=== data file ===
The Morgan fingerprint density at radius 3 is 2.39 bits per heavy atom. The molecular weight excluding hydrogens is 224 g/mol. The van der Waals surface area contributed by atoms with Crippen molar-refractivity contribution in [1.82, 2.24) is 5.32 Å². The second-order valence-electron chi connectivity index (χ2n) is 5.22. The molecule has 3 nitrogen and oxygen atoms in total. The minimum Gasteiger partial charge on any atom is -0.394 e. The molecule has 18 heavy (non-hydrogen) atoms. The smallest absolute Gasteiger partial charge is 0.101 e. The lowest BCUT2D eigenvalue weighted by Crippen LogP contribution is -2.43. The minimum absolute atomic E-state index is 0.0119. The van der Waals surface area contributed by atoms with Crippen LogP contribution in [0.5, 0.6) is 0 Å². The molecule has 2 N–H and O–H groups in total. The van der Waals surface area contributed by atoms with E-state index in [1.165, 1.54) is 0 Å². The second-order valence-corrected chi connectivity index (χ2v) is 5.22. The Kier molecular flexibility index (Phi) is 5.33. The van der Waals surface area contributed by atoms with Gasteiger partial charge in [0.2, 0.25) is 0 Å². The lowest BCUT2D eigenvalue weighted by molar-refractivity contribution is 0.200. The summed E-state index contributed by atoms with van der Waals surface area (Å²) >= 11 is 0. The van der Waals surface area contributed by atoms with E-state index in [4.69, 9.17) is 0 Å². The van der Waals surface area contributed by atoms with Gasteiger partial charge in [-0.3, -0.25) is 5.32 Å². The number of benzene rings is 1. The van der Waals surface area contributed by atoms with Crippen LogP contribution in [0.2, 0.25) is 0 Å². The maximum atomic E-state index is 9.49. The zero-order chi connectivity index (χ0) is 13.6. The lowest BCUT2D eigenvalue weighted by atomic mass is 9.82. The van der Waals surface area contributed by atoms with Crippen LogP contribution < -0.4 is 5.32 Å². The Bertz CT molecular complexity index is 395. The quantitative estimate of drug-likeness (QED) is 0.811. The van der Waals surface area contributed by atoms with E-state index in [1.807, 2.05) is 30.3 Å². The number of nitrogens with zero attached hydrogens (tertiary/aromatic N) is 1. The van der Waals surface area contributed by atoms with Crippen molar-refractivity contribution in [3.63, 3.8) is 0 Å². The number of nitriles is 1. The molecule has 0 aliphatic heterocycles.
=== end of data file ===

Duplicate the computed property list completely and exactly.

The Morgan fingerprint density at radius 3 is 2.39 bits per heavy atom. The molecular weight excluding hydrogens is 224 g/mol. The van der Waals surface area contributed by atoms with Crippen molar-refractivity contribution in [1.82, 2.24) is 5.32 Å². The second-order valence-electron chi connectivity index (χ2n) is 5.22. The molecule has 3 nitrogen and oxygen atoms in total. The minimum Gasteiger partial charge on any atom is -0.394 e. The molecule has 18 heavy (non-hydrogen) atoms. The smallest absolute Gasteiger partial charge is 0.101 e. The lowest BCUT2D eigenvalue weighted by Crippen LogP contribution is -2.43. The minimum absolute atomic E-state index is 0.0119. The van der Waals surface area contributed by atoms with Crippen LogP contribution in [0.5, 0.6) is 0 Å². The molecule has 2 N–H and O–H groups in total. The van der Waals surface area contributed by atoms with E-state index in [1.165, 1.54) is 0 Å². The second-order valence-corrected chi connectivity index (χ2v) is 5.22. The Kier molecular flexibility index (Phi) is 5.33. The van der Waals surface area contributed by atoms with Gasteiger partial charge in [0.2, 0.25) is 0 Å². The lowest BCUT2D eigenvalue weighted by molar-refractivity contribution is 0.200. The summed E-state index contributed by atoms with van der Waals surface area (Å²) >= 11 is 0. The van der Waals surface area contributed by atoms with E-state index in [4.69, 9.17) is 0 Å². The van der Waals surface area contributed by atoms with Gasteiger partial charge in [-0.3, -0.25) is 5.32 Å². The number of benzene rings is 1. The van der Waals surface area contributed by atoms with Crippen LogP contribution in [0.2, 0.25) is 0 Å². The maximum atomic E-state index is 9.49. The zero-order chi connectivity index (χ0) is 13.6. The lowest BCUT2D eigenvalue weighted by atomic mass is 9.82. The van der Waals surface area contributed by atoms with Crippen LogP contribution < -0.4 is 5.32 Å². The Bertz CT molecular complexity index is 395. The quantitative estimate of drug-likeness (QED) is 0.811. The van der Waals surface area contributed by atoms with E-state index in [1.807, 2.05) is 30.3 Å². The number of nitrogens with zero attached hydrogens (tertiary/aromatic N) is 1. The van der Waals surface area contributed by atoms with Crippen molar-refractivity contribution in [3.63, 3.8) is 0 Å². The number of nitriles is 1. The molecule has 0 aliphatic heterocycles.